There’s moments the game wants you to stroll around, enjoy the scenery and the simple platforming joy, others where the level is complete chaos. Stages routinely crumble around you, forcing you from vertical to horizontal gameplay. Giant creatures will chase you through a level, destroying everything in their wake. The elements are often utilized to their maximum, heart-attack inducing close shave potential. It all seems like rather big stuff for a game so focused on sheer charm the last time around, but Origins was far from being an easy game, and this is no different. The mood has changed, ever so slightly, to accommodate, but never at the expense of that charm or fun. You may getting your ass handed to you by one of the Fiesta De Los Muertos stages, but then you think about how you’re getting your ass handed to you by a stage where you create paths by having a tiny bug helper eat his way through giant cakes, running through giant rotten apples, or smearing guacamole on the walls to stop lava from falling on you and you just can’t stay mad at it.
This game actually owes more to Rayman Jungle Run‘s existence than one might expect. Even though it was on mobile (and if you haven’t downloaded it, you’re doing your fancy smartphone a disservice), the constant forward movement and Rube Goldberg stage design carries over here. A lot of the stages rely on getting the player into the stage’s deliberate rhythm–literally so, during the game’s music levels–figuring out which enemy to jump on to get to which platform to get to which items, that won’t lead to a deathtrap. This is the idea that the last few console Sonic titles have been going for, but perfected. These sequences of pure kinetic momentum are myriad here, but are so diabolically inventive and exhilarating when you get them right it’s impossible to imagine them getting old, and they won’t, considering there’s over 100 stages to explore here.
You read that right. Legends is literally choked with content. There’s the main game, Rescue Princess stages, the musical levels, Invasion stages, where you have to run backwards through a level within a time limit, with redesigned obstacles and enemies from another stage in the game, 40 stages from Origins, redone in the new graphics engine, daily online challenges with specially remixed levels where the developers give the entire community a section of level to complete in a certain time, or collect as many Lums as you can within. That’s not counting the numerous character skins to earn, the scratch off tickets where you can win new stuff on a constant basis, the little creature collections that allow you to collect more Lums the more of them you put together, or the super fun, chaotic, optional soccer mini game built right in. The Vita port will apparently have some sliding block puzzle thing in addition to all this. This game will keep players coming back well into the holidays, and that’s if you start it on release day.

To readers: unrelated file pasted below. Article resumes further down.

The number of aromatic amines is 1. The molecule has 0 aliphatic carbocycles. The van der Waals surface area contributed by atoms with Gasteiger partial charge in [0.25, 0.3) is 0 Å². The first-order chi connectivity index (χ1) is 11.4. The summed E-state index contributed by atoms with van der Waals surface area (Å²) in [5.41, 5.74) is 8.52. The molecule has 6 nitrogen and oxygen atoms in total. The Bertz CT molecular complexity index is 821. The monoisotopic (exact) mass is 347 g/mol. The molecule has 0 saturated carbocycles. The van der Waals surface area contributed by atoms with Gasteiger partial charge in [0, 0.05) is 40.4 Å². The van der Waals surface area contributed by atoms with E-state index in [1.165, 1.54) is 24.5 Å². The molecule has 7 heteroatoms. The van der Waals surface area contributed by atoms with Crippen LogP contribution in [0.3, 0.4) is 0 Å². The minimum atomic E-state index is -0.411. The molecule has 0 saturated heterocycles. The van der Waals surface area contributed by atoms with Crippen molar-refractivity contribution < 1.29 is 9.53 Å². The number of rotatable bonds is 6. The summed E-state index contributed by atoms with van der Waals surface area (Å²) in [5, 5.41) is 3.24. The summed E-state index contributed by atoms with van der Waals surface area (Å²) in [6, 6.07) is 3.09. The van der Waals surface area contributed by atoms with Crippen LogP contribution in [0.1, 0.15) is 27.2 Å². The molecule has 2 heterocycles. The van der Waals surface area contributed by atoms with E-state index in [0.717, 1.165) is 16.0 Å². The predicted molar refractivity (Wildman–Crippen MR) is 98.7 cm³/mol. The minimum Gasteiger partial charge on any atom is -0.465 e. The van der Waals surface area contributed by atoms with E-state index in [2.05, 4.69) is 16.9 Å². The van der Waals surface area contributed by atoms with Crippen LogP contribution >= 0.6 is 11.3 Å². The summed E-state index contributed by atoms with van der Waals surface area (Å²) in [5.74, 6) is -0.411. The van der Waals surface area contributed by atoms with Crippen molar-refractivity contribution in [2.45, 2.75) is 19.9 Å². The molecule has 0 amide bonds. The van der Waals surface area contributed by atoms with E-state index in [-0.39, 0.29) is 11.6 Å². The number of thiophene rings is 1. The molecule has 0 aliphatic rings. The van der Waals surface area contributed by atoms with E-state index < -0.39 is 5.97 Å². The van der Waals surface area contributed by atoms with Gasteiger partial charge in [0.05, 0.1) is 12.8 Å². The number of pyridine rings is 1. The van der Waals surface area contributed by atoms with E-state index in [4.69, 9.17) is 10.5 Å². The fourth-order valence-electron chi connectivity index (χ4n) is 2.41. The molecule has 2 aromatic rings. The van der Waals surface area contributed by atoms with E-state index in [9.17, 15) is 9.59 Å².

With two games, Ubisoft has delivered the kind of collective experience the platforming genre’s been begging for, on a level of pure imagination and talent that all the new indie platformers in the world, by their very nature, could never touch, on a level that we simply cannot rely on Nintendo to deliver anymore, and on a level that older gamers only spoke about in hushed pie-in-the-sky whispers back when games were all blips and bloops. Rayman Legends is quite literally the game of our wildest dreams. I’d take one of these over the last 10 years of platformers I’ve played, and not even think twice.
Out of a Possible 5 Stars
*-Deserves its own sidenote, because it’s too great: Guy was quoted in a French interview stating, “In a way, [Legends] is a bit like a porno: you go straight to the essential without really wondering why the plumber was there in the first place.”